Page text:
Through Marg, Anil became associated with the promotion of modern art and held many art exhibitions; one such exhibition was of George Keyt in India. With Pupul Jayakar, she co-edited the children's magazine Toycart.
There are references to Mahatma Gandhi and Jawaharlal Nehru in Pinto’s book quoting Minnette’s diaries. When Nehru visited Kandy they stayed with their friends, George and Agnes de Silva (Minette's parents), in their home in the Hill Capital. The main road to the ancestral De Silva Residence is now named George E de Silva Mawatha. "Minnette was little more than a girl back then, but Nehru spoke to her without condescension. He was intelligent, charming, and immaculately turned out." Colombo’s Sunday Island People & Events columnist Nan confirms those quotes were from Minnette’s memoirs.
The book also makes a reference to Nehru and another Indian woman. “Nehru wasted no time in taking a young lady who was not his wife, boating on Kandy Lake in full view of Kandy’s evening strollers." This too is mentioned in the memoir. Kandy is a city in mountainous central Sri Lanka.
In her letter to Corbusier, Minnette says, "Gandhi must have seemed a terrible throwback to him (Nehru), clad in that white dhoti”. However the columnist Nan pointed out that the remark was derogatory and degraded Nehru. Nowhere is it mentioned that Nehru had reservations about Gandhi’s appearance or dress, even in London when they went over for round table discussions. Viceroy Mountbatten and his elite wife Edwina wholeheartedly welcomed Gandhiji in this attire to the Viceroy’s Palace, how would Nehru object to his garb, was the question Nan raised.
The book also comments on Gandhiji and his wife Kasturba. "Though he did seem an awful husband, she thinks, recalling how he ignored Kasturba so that Amma (Minnette’s mother) felt compelled to take her for a drive. Amma had later told her that Kasturba wept in the car: no one had ever done such a thing before." This incident is written in Minnette’s memoir.
It is known that Minnette had a strong relationship with David Lean, British and Hollywood director/producer who was in Ceylon for the film Bridge over the River Kwai (1957), Nan says David Lean, it seems, desired a permanent relationship; marriage probably. When Elephant Walk was filmed in Kandy (1954) Vivien Leigh fell in love with Peter Finch and came in for a nervous breakdown. Her then-husband Lawrence Olivier was brought down to Ceylon. He reportedly had an affair with Minnette, columnist Nan says.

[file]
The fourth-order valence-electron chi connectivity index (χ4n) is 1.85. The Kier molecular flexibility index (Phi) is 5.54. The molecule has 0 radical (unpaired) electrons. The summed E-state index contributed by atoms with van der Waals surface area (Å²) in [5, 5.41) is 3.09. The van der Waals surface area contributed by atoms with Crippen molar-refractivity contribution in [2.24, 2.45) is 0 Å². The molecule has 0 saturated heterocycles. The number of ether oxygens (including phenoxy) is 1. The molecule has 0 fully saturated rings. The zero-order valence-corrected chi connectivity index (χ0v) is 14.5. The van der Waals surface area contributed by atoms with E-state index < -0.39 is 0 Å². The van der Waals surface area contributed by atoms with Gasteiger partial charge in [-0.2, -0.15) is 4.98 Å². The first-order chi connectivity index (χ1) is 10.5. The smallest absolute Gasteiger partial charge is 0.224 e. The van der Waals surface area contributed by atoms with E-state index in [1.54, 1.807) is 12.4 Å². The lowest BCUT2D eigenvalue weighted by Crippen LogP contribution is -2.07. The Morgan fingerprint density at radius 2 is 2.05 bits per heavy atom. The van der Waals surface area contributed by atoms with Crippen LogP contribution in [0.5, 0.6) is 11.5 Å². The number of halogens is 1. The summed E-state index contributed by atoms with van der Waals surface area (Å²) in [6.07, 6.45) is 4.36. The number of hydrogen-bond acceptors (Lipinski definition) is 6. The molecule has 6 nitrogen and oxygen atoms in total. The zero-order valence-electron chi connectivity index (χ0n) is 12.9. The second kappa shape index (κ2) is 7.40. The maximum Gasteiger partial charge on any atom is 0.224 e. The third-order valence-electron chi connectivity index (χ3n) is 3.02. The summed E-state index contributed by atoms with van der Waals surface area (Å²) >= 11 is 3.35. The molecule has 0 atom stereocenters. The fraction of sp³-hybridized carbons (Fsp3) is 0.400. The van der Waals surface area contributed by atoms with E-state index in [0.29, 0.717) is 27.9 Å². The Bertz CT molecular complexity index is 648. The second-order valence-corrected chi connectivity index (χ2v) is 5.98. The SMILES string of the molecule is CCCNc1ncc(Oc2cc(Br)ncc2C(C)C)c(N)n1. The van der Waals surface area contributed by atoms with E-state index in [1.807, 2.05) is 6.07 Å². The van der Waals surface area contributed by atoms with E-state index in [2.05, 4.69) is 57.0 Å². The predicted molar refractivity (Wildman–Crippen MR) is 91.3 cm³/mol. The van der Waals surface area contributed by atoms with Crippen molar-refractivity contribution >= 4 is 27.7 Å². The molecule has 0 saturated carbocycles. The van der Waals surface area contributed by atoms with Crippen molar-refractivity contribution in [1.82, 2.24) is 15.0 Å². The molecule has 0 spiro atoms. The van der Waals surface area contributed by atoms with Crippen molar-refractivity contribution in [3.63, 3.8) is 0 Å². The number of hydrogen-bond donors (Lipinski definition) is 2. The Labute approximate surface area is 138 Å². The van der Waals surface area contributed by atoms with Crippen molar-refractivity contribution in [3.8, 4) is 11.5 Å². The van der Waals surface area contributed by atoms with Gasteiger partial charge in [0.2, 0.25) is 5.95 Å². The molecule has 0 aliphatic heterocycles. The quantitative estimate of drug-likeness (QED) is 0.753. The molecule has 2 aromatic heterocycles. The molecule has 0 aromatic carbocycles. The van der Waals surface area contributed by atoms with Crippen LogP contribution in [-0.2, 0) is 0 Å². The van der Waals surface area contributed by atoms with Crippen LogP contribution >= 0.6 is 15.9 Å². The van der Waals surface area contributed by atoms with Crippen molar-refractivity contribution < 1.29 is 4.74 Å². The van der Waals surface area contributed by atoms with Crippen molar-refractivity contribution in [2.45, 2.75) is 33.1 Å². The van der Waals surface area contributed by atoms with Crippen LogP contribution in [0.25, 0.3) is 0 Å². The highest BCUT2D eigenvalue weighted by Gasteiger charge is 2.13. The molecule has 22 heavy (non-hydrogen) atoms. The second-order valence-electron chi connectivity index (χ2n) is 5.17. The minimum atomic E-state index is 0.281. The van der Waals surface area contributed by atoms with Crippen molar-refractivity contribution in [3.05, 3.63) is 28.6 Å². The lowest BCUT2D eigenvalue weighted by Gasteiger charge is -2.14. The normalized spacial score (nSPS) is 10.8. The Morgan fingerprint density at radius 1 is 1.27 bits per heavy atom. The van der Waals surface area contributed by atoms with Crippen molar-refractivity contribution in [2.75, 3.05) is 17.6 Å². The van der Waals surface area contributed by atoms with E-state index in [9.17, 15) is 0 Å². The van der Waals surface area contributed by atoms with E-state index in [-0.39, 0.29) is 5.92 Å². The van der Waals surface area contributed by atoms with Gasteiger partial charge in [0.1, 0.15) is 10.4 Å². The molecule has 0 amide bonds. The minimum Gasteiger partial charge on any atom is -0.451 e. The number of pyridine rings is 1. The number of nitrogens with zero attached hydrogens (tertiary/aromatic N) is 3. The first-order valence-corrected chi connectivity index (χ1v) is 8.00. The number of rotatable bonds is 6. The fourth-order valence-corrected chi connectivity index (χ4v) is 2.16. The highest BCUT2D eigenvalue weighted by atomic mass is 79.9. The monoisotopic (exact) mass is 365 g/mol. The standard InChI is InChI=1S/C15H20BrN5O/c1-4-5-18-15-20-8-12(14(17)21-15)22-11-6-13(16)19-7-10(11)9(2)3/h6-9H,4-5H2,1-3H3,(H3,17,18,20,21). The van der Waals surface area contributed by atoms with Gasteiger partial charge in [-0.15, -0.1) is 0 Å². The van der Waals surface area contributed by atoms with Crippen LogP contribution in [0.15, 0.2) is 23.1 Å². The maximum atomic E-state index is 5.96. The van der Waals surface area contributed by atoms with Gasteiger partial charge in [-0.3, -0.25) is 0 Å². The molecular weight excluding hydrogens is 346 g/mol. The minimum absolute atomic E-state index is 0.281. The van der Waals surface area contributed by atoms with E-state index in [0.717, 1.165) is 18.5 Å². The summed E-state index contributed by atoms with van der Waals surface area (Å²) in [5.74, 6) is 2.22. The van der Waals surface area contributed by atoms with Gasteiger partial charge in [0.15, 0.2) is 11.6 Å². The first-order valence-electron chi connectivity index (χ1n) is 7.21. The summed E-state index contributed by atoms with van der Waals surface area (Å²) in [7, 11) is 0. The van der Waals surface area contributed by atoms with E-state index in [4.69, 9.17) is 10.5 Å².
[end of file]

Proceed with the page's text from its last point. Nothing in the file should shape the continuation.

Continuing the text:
Minnette was Asia’s first woman architect and the second woman in the world to have an independent architectural practice. She is still recognized and acknowledged for her pioneering ideas in architecture, achieving due fame in her own country.
Anil published several books including The Life of the Buddha Through Painting and Sculpture (1955), The Art of Chinese Landscape Painting: In the Caves of Tun-huang (original edition 1964, translated in English in 1967), (1964) and This Moste Highe Prince: John of Gaunt, 1340-1399. She also co-edited a series on "Man Through His Art" for UNESCO. She was married twice, first to an Englishman Robert Nichol-Cadell and she resided in England from 1933 to 1938. However, this marriage did not last and she moved to Bangalore and from there to Bombay, where she joined her sister Minnette who was pursuing studies in architecture.
Later, Anil moved to Paris, where she married Philippe Vigier, a Frenchman. In Paris, she studied at the Louvre for a course in art history, the first Asian to do so. In Paris, studying the arts exhibited in the museums, particularly at the Musee Guimet, she learned to appreciate Asian art heritage. In 1956 she presented a television programme on the BBC titled "Asian Club." Anil lived in Cambridge until her death in 1996.
Minnette never married and she lived her last days in Kandy in a house designed by her until her death in 1998.
(The writer is Director (International Media), Presidential Secretariat, Colombo. The views expressed are personal. He can be contacted at firstname.lastname@example.org)